Jeff Sanders: I’ve got Rosario in the 15-20 range. His 2021 season was quietly underrated. Did a lot of things well. Hit for power, stole some bases and really held down shortstop at Double-A San Antonio after Abrams’ season-ending injuries.

Rob (NC):

     Given the addition of Alfaro and the presence of Nola and Caratini, how does Campusano get playing time in 2022? Nola can play around the field and the DH spot is likely to be an option, but Alfaro sure doesn’t look like much of a reliable hitter or OF/3B option. Is Campusano (or Caratini) a likely trade candidate—or are they just being extremely patient with his development now?

Jeff Sanders: Tricky question. I think the Padres would love to have the DH in play to help ease Campusano into the catching equation. Campusano has been attached to trade rumors before so I wouldn’t be surprised if he was included in a deal, but they are old at the position and don’t have anyone else all that close to knocking on the door.

Jason (California):

     What’s your take on RHRP, Jose Quezada? Interesting back story. 5’9″, came to the US at 16 from Mexico speaking zero English, to live with a host family in Colorado of all places, just for an opportunity to play baseball. Gets a scholarship to Texas Tech and is a top 10 round pick. Lead all Padres relievers in saves (4th in all of MiLB) and was invited to the AFL.

Jeff Sanders: I had Quezada in the 31-40 range. He’s got a great, horizontal-breaking change-up that’s becoming a real weapon. He was, however, a bit of a head scratcher, a classic closer whose struggles tended to come when he wasn’t in high-leverage situations. That was a real focus as he moved from Double-A San Antonio to Triple-A El Paso.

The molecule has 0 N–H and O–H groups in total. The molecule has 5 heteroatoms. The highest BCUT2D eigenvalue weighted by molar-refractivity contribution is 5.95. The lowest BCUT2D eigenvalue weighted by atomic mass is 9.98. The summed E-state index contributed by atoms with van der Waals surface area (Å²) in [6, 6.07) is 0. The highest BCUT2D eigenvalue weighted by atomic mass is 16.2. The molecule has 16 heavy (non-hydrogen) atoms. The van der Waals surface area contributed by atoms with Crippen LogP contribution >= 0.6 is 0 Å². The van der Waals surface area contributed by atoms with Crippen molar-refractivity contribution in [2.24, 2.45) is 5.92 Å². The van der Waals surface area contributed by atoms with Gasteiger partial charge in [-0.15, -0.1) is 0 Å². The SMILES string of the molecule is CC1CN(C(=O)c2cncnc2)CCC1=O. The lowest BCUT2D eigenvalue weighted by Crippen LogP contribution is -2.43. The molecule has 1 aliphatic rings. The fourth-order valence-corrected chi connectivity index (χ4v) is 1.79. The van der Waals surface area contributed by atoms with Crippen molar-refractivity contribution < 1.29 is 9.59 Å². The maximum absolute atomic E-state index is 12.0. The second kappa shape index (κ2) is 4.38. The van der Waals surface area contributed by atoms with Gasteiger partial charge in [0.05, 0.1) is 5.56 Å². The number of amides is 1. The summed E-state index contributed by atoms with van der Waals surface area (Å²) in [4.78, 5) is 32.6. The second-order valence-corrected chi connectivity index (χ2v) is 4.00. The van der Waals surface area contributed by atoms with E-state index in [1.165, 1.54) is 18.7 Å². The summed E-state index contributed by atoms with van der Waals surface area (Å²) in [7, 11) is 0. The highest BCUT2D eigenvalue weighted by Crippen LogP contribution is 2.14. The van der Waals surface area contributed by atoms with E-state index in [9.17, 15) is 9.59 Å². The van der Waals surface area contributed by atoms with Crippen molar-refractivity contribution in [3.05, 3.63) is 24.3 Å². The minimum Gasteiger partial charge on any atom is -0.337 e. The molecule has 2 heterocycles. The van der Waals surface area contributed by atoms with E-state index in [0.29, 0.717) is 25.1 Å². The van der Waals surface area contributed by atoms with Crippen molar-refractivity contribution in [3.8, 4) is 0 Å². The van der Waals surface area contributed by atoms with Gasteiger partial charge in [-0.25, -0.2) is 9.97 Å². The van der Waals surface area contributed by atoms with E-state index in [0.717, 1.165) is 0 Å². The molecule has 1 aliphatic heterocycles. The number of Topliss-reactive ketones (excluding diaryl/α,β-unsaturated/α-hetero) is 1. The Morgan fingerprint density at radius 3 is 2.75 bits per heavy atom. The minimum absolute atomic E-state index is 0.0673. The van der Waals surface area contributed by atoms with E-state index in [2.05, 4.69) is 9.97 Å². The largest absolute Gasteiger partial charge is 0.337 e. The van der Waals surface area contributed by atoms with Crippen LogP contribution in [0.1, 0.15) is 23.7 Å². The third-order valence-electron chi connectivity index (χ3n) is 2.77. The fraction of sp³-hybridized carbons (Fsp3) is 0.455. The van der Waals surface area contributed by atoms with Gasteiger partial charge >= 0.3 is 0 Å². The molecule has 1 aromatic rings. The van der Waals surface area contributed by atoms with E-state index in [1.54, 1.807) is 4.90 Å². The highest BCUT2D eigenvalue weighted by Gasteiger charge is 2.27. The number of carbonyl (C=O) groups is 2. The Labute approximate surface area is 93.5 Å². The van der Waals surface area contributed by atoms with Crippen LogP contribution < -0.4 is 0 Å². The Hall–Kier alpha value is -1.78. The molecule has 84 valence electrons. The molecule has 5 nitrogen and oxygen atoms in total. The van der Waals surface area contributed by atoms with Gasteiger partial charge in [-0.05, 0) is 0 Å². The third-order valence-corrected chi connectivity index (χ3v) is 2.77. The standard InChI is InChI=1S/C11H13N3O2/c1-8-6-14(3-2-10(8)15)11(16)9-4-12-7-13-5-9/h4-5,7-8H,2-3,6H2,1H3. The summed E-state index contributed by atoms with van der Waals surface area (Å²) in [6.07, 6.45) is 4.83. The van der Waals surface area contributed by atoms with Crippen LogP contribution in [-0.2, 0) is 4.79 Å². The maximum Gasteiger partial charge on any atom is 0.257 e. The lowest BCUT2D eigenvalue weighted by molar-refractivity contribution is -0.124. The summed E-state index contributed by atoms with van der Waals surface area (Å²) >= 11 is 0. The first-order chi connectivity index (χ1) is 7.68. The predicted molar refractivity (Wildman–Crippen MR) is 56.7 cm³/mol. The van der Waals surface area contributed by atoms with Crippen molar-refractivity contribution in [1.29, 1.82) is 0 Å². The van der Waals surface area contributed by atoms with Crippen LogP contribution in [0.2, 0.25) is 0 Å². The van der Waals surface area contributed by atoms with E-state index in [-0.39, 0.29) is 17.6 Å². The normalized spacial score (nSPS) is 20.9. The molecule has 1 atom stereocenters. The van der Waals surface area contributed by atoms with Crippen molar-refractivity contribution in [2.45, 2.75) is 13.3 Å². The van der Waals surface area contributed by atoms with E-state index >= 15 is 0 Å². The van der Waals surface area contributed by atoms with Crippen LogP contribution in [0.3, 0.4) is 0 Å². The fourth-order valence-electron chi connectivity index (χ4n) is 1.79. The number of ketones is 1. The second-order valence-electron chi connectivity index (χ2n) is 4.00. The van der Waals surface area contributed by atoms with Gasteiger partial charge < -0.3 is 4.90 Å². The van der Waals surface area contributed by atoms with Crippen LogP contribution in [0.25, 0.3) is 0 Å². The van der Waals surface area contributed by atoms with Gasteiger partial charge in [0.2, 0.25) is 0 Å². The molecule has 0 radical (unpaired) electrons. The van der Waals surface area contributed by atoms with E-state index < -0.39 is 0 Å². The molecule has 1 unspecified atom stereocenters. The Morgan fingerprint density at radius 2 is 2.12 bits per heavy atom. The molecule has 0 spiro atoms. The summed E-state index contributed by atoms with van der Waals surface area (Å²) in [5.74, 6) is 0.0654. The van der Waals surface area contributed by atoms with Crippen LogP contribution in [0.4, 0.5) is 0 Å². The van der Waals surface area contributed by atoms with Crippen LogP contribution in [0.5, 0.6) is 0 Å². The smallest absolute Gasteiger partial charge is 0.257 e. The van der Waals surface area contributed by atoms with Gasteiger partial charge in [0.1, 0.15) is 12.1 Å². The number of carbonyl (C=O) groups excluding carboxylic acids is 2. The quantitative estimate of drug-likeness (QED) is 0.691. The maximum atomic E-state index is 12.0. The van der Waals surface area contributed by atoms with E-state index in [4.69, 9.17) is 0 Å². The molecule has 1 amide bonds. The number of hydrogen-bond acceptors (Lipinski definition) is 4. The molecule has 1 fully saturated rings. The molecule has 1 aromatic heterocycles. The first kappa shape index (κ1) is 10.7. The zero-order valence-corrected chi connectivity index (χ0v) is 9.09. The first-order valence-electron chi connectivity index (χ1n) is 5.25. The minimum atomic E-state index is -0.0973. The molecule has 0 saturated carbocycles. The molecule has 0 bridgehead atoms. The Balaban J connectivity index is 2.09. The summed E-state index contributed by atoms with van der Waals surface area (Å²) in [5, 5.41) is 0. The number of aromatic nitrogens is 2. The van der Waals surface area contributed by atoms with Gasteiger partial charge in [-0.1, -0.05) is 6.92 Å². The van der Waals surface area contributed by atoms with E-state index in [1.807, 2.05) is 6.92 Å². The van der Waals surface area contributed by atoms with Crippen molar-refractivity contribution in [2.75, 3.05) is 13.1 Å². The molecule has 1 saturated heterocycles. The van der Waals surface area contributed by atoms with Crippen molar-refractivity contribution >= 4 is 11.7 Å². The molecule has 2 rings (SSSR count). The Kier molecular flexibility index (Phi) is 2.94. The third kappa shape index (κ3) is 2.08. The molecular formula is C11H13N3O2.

Ken (Lakewood CA):

     Hassell is very young, but he is looking more and more like he could be a real stud. Do you and the Padres agree?

Jeff Sanders: He’s certainly off to a great start, having been challenged with early inclusions in COVID camp and Cactus League action before officially beginning his minor league career this year in Low A. He has a great approach to build around, willing to hit the ball where it’s pitched, take a walk, etc., and is beginning to learn which pitches to turn on. Plays a great center field too. He’s someone to watch this year. I’m looking for him to start at Fort Wayne with a good shot at finishing the year at Double-A San Antonio.

Warren (New London):

     Tatis struggled at shortstop in 2021. Is it possible that he, rather than Abrams, might wind up at a different position? At the same time, Abrams seems like a natural center fielder. Could we ultimately see him in center and Tatis in right? Should I read anything into the “low motor” part of the writeup on Abrams?